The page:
How does his background of playing the true nose tackle position in NC State's three-man front impact his draft stock? 

Brugler: "Even though he did play the nose tackle and did see more double teams than maybe he would have if he was playing a different position, he's still able to show that power and that quickness he has.

"He didn't necessarily fill up the stat sheet, but I don't think that's a representation of his talent. The motto for NFL teams is 'traits over production.' Production and stats are great, but teams are going to want guys with traits that project to the next level. And McNeill has that with his body type, with his heavy hands, with the natural power that he offers, the energy that he plays.

"More so than if he had a few more sacks, the traits that he really puts on tape, that's what teams are going to like."

Gayle: "It's honestly insane that he had the success he did as a true nose. The guy was still getting after the passer while working from arguably the hardest alignment to get a pass rush, to get pressure, in college football and in the NFL.

"I still think there will be teams that want him to play that true nose. There's a ton of value in having a guy like Alim McNeill that can play the interior like that, or the two gap as needed. But even if he gets moved to a three-technique type, he's a very solid player who can have more success working against less of a phone booth and against guards than he is on the center with the two guards outside.

"I don't think it's necessarily a reason why he could be undervalued, I think it's more of a positive for him. Him being able to win as often as he did while playing against the center head up I think was really impressive."

Where are you hearing McNeill could have his name called in the draft?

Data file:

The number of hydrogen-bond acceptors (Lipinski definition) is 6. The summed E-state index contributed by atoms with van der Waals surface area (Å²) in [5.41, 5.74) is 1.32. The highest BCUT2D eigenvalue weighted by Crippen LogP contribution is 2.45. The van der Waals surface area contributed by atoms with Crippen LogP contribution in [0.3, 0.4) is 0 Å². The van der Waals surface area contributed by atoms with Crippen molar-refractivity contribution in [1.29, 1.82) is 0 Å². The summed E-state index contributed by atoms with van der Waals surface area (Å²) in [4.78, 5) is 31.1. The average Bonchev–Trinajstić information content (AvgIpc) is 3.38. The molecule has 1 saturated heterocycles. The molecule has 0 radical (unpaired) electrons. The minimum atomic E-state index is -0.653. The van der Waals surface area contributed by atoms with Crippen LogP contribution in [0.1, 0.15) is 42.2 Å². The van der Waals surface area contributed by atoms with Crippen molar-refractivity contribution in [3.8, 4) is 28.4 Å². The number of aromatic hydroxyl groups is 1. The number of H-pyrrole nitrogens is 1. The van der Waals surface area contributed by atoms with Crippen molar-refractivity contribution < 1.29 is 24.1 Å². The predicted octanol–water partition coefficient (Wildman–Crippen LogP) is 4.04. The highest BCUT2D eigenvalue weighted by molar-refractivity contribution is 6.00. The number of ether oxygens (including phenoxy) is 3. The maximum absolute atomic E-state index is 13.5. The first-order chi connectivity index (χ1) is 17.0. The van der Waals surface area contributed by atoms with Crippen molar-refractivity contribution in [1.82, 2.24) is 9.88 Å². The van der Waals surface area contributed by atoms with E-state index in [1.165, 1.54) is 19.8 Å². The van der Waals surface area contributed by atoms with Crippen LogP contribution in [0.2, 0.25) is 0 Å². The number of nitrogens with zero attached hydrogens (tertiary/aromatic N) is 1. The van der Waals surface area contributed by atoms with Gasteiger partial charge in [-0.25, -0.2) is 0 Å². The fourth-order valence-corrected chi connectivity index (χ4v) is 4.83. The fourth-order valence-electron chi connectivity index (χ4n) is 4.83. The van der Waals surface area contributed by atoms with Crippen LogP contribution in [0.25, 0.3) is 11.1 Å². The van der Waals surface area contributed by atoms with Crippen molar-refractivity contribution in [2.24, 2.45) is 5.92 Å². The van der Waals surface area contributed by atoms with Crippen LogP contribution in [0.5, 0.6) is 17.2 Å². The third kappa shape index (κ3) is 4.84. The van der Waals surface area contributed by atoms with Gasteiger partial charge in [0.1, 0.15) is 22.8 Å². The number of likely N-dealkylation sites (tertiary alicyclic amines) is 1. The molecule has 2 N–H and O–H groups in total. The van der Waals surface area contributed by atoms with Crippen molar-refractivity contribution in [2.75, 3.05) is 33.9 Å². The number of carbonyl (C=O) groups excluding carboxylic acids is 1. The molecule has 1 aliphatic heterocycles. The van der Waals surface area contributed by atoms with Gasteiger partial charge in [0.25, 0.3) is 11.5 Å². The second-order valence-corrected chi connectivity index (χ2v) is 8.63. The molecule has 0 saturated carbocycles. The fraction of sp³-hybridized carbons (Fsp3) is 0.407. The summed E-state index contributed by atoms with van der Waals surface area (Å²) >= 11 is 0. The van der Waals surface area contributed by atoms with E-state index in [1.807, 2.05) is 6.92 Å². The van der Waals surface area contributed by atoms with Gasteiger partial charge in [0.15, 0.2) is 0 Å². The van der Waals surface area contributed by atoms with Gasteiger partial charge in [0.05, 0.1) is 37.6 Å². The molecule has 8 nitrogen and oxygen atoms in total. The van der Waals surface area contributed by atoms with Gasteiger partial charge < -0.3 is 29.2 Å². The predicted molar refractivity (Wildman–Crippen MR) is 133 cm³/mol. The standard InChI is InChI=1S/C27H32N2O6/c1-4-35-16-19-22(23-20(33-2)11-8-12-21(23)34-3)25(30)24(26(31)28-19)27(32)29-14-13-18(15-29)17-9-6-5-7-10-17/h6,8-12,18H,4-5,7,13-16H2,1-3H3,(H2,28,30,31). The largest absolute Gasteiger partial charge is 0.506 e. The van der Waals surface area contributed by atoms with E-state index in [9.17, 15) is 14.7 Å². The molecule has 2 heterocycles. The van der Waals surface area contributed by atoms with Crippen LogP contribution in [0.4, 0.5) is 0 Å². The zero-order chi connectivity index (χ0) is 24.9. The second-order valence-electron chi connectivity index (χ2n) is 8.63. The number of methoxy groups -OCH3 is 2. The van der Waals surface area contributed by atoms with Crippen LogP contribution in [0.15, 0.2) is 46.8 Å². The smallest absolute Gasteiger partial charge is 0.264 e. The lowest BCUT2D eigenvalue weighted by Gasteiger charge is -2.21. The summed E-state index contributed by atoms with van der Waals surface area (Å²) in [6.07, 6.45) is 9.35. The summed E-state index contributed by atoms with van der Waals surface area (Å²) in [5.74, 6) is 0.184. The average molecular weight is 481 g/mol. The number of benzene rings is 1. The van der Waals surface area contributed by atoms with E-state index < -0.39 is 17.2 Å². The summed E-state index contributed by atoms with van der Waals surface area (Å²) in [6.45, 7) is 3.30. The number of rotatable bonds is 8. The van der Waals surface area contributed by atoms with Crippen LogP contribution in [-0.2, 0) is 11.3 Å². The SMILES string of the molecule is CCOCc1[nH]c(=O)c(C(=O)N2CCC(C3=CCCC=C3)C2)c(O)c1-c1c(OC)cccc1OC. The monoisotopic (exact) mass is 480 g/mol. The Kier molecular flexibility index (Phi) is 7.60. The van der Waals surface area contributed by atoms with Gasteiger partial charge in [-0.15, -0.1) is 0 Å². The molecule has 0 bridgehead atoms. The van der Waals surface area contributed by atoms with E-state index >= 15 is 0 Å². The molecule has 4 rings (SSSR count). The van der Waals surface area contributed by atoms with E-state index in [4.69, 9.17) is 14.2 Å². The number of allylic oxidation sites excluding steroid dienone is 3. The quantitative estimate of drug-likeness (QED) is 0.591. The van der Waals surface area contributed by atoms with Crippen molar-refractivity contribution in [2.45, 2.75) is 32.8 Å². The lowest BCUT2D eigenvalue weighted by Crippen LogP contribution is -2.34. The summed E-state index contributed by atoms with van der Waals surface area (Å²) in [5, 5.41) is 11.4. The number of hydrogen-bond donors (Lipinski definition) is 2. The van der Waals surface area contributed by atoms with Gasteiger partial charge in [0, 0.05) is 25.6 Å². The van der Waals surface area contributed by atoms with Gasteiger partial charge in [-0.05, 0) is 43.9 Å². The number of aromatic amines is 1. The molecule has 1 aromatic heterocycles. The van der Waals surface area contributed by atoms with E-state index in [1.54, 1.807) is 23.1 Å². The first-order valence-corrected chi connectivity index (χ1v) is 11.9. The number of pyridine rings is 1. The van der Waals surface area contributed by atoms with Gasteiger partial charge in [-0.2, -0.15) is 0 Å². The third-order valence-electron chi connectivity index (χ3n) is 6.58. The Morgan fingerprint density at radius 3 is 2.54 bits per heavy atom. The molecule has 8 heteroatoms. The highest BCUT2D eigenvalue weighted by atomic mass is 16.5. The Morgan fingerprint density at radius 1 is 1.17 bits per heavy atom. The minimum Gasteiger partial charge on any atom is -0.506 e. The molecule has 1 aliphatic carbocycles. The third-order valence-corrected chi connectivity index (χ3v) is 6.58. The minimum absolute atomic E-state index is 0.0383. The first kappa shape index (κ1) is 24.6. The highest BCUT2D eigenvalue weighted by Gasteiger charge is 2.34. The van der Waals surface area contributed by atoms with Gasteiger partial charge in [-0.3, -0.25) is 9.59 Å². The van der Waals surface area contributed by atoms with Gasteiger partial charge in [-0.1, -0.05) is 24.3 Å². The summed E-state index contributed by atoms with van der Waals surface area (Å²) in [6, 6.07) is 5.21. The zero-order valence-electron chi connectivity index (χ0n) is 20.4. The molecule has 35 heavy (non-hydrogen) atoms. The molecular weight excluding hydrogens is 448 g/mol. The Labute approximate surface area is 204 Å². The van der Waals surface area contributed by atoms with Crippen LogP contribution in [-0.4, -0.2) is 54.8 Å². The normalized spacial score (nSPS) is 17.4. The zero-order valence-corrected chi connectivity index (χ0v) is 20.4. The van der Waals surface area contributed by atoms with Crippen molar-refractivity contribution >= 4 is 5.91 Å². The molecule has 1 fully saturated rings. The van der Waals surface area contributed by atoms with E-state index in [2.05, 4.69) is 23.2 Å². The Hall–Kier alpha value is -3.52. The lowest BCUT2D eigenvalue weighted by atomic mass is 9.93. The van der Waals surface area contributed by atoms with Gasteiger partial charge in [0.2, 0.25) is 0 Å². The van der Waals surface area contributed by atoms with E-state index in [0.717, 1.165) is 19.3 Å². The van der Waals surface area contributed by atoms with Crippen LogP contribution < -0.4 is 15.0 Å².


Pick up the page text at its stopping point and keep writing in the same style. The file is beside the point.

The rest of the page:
Brugler: "He reminds me a lot of Javon Hargrave when he was coming out of college [in 2016], who was a third-round pick of the Steelers. McNeill's probably somewhere in that day two mix. He's a guy who can come in and be part of an interior rotation and really kind of carve out a career for himself."

Gayle: "I don't have a good read on where the NFL sees Alim McNeill right now. I think you'll see more of that when his testing comes out because I think he's going to test like a freak. For a guy at 320 pounds, I think you're going to see some pretty insane vertical jump, broad jump and 40 times for a guy of his size.

"Second round feels right. I think that's his ceiling right now — high-end second round is probably his ceiling. I don't imagine a world where he falls to the third. That would be pretty remarkable, in my opinion, to see a value like him fall to the third.

"His floor is back end of the second, top of the third if teams aren't as high on Alim McNeill for whatever reason."

Among current and former NFL players, who is somebody that makes for a good comparison for McNeill?

Brugler: "Javon Hargrave is a guy that has a similar body type. He had a good run with the Steelers and then signed a pretty good free-agent deal with the Eagles last offseason. He's a guy that can play multiple schemes with the quickness, the power, where he can make a difference versus both the pass and the run.